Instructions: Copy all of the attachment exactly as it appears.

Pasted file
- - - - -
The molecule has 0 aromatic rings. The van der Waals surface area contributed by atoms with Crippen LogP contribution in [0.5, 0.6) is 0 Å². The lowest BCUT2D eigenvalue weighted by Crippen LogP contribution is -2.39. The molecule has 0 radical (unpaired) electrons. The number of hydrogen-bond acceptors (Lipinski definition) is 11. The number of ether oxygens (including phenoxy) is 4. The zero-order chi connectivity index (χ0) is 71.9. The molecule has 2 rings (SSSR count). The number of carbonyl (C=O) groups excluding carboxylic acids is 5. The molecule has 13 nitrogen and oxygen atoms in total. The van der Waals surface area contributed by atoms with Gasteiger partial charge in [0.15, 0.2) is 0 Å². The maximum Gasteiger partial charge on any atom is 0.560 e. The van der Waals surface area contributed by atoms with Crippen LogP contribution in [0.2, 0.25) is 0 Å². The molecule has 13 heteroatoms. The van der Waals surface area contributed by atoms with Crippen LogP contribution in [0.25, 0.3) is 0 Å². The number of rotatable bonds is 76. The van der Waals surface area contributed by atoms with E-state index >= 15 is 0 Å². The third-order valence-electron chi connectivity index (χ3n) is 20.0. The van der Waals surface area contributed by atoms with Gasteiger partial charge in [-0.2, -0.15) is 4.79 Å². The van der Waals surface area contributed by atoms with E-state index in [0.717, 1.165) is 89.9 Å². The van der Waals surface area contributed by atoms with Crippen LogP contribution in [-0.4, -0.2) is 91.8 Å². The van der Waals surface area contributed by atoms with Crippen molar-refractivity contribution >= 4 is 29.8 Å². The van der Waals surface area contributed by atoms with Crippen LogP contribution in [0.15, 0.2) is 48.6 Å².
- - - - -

The molecule has 0 aromatic rings. The van der Waals surface area contributed by atoms with Crippen LogP contribution in [0.5, 0.6) is 0 Å². The lowest BCUT2D eigenvalue weighted by Crippen LogP contribution is -2.39. The molecule has 0 radical (unpaired) electrons. The number of hydrogen-bond acceptors (Lipinski definition) is 11. The number of ether oxygens (including phenoxy) is 4. The zero-order chi connectivity index (χ0) is 71.9. The molecule has 2 rings (SSSR count). The number of carbonyl (C=O) groups excluding carboxylic acids is 5. The molecule has 13 nitrogen and oxygen atoms in total. The van der Waals surface area contributed by atoms with Gasteiger partial charge in [0.15, 0.2) is 0 Å². The maximum Gasteiger partial charge on any atom is 0.560 e. The van der Waals surface area contributed by atoms with Crippen LogP contribution in [0.2, 0.25) is 0 Å². The molecule has 13 heteroatoms. The van der Waals surface area contributed by atoms with Crippen LogP contribution in [0.25, 0.3) is 0 Å². The number of rotatable bonds is 76. The van der Waals surface area contributed by atoms with E-state index >= 15 is 0 Å². The third-order valence-electron chi connectivity index (χ3n) is 20.0. The van der Waals surface area contributed by atoms with Gasteiger partial charge in [-0.2, -0.15) is 4.79 Å². The van der Waals surface area contributed by atoms with E-state index in [0.717, 1.165) is 89.9 Å². The van der Waals surface area contributed by atoms with Crippen LogP contribution in [-0.4, -0.2) is 91.8 Å². The van der Waals surface area contributed by atoms with Crippen molar-refractivity contribution >= 4 is 29.8 Å². The van der Waals surface area contributed by atoms with Crippen LogP contribution in [0.15, 0.2) is 48.6 Å².